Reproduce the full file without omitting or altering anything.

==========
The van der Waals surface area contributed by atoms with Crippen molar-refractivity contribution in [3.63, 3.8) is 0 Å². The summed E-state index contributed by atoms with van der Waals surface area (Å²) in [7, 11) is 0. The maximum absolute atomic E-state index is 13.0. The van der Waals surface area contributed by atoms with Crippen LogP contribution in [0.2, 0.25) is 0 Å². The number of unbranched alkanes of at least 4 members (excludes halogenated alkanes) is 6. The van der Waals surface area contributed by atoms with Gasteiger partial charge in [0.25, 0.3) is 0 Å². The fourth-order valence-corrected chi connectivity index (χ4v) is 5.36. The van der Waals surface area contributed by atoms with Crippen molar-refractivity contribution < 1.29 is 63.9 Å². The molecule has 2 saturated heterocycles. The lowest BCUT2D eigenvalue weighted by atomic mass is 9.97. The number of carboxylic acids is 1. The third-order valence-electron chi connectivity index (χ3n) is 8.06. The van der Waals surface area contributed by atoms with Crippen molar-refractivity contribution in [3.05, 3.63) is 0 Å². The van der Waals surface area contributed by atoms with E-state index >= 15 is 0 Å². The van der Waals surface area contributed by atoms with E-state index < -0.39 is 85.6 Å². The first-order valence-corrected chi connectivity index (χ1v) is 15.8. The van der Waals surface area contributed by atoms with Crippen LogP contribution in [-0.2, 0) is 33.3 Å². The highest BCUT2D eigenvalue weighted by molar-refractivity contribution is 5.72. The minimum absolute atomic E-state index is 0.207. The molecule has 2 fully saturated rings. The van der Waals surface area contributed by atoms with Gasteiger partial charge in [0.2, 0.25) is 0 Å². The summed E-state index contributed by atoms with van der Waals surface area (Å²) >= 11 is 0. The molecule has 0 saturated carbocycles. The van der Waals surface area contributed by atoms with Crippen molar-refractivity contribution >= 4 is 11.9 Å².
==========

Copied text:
The van der Waals surface area contributed by atoms with Crippen molar-refractivity contribution in [3.63, 3.8) is 0 Å². The summed E-state index contributed by atoms with van der Waals surface area (Å²) in [7, 11) is 0. The maximum absolute atomic E-state index is 13.0. The van der Waals surface area contributed by atoms with Crippen LogP contribution in [0.2, 0.25) is 0 Å². The number of unbranched alkanes of at least 4 members (excludes halogenated alkanes) is 6. The van der Waals surface area contributed by atoms with Gasteiger partial charge in [0.25, 0.3) is 0 Å². The fourth-order valence-corrected chi connectivity index (χ4v) is 5.36. The van der Waals surface area contributed by atoms with Crippen molar-refractivity contribution < 1.29 is 63.9 Å². The molecule has 2 saturated heterocycles. The lowest BCUT2D eigenvalue weighted by atomic mass is 9.97. The number of carboxylic acids is 1. The third-order valence-electron chi connectivity index (χ3n) is 8.06. The van der Waals surface area contributed by atoms with Crippen molar-refractivity contribution in [3.05, 3.63) is 0 Å². The van der Waals surface area contributed by atoms with E-state index >= 15 is 0 Å². The van der Waals surface area contributed by atoms with E-state index < -0.39 is 85.6 Å². The first-order valence-corrected chi connectivity index (χ1v) is 15.8. The van der Waals surface area contributed by atoms with Crippen LogP contribution in [-0.2, 0) is 33.3 Å². The highest BCUT2D eigenvalue weighted by molar-refractivity contribution is 5.72. The minimum absolute atomic E-state index is 0.207. The molecule has 2 fully saturated rings. The van der Waals surface area contributed by atoms with Gasteiger partial charge in [0.2, 0.25) is 0 Å². The summed E-state index contributed by atoms with van der Waals surface area (Å²) >= 11 is 0. The molecule has 0 saturated carbocycles. The van der Waals surface area contributed by atoms with Crippen molar-refractivity contribution >= 4 is 11.9 Å².